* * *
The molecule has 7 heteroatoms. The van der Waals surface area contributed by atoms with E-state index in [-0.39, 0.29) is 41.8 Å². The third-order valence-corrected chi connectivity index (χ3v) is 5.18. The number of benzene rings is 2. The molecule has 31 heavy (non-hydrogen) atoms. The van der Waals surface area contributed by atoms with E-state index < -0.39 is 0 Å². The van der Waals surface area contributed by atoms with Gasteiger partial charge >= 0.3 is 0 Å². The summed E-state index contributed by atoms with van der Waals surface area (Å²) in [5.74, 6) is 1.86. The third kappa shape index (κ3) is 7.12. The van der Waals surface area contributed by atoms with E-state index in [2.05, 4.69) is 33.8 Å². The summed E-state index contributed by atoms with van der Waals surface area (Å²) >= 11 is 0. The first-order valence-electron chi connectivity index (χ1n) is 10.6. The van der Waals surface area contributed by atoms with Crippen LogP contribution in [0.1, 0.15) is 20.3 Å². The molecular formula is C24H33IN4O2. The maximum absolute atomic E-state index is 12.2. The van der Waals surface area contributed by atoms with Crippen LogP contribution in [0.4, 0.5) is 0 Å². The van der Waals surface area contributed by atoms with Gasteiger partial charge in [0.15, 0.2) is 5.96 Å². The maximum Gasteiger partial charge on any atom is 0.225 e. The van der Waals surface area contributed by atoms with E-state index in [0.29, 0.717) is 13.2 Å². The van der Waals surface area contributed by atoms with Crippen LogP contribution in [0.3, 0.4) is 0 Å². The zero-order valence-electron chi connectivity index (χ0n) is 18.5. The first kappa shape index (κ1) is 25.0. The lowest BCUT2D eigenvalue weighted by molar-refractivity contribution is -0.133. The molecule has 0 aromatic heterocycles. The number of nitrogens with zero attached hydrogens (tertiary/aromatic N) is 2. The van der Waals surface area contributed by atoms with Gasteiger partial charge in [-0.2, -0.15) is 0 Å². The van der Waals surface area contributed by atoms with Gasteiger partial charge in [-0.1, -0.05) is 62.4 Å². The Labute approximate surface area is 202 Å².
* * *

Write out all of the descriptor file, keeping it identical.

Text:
The molecule has 7 heteroatoms. The van der Waals surface area contributed by atoms with E-state index in [-0.39, 0.29) is 41.8 Å². The third-order valence-corrected chi connectivity index (χ3v) is 5.18. The number of benzene rings is 2. The molecule has 31 heavy (non-hydrogen) atoms. The van der Waals surface area contributed by atoms with E-state index < -0.39 is 0 Å². The van der Waals surface area contributed by atoms with Gasteiger partial charge >= 0.3 is 0 Å². The summed E-state index contributed by atoms with van der Waals surface area (Å²) in [5.74, 6) is 1.86. The third kappa shape index (κ3) is 7.12. The van der Waals surface area contributed by atoms with E-state index in [2.05, 4.69) is 33.8 Å². The summed E-state index contributed by atoms with van der Waals surface area (Å²) >= 11 is 0. The first-order valence-electron chi connectivity index (χ1n) is 10.6. The van der Waals surface area contributed by atoms with Crippen LogP contribution in [0.1, 0.15) is 20.3 Å². The molecular formula is C24H33IN4O2. The maximum absolute atomic E-state index is 12.2. The van der Waals surface area contributed by atoms with Crippen LogP contribution in [0.4, 0.5) is 0 Å². The van der Waals surface area contributed by atoms with Gasteiger partial charge in [0.15, 0.2) is 5.96 Å². The maximum Gasteiger partial charge on any atom is 0.225 e. The van der Waals surface area contributed by atoms with E-state index in [0.29, 0.717) is 13.2 Å². The van der Waals surface area contributed by atoms with Crippen LogP contribution in [0.3, 0.4) is 0 Å². The zero-order valence-electron chi connectivity index (χ0n) is 18.5. The first kappa shape index (κ1) is 25.0. The lowest BCUT2D eigenvalue weighted by molar-refractivity contribution is -0.133. The molecule has 0 aromatic heterocycles. The number of nitrogens with zero attached hydrogens (tertiary/aromatic N) is 2. The van der Waals surface area contributed by atoms with Gasteiger partial charge in [-0.2, -0.15) is 0 Å². The van der Waals surface area contributed by atoms with Gasteiger partial charge in [-0.1, -0.05) is 62.4 Å². The Labute approximate surface area is 202 Å².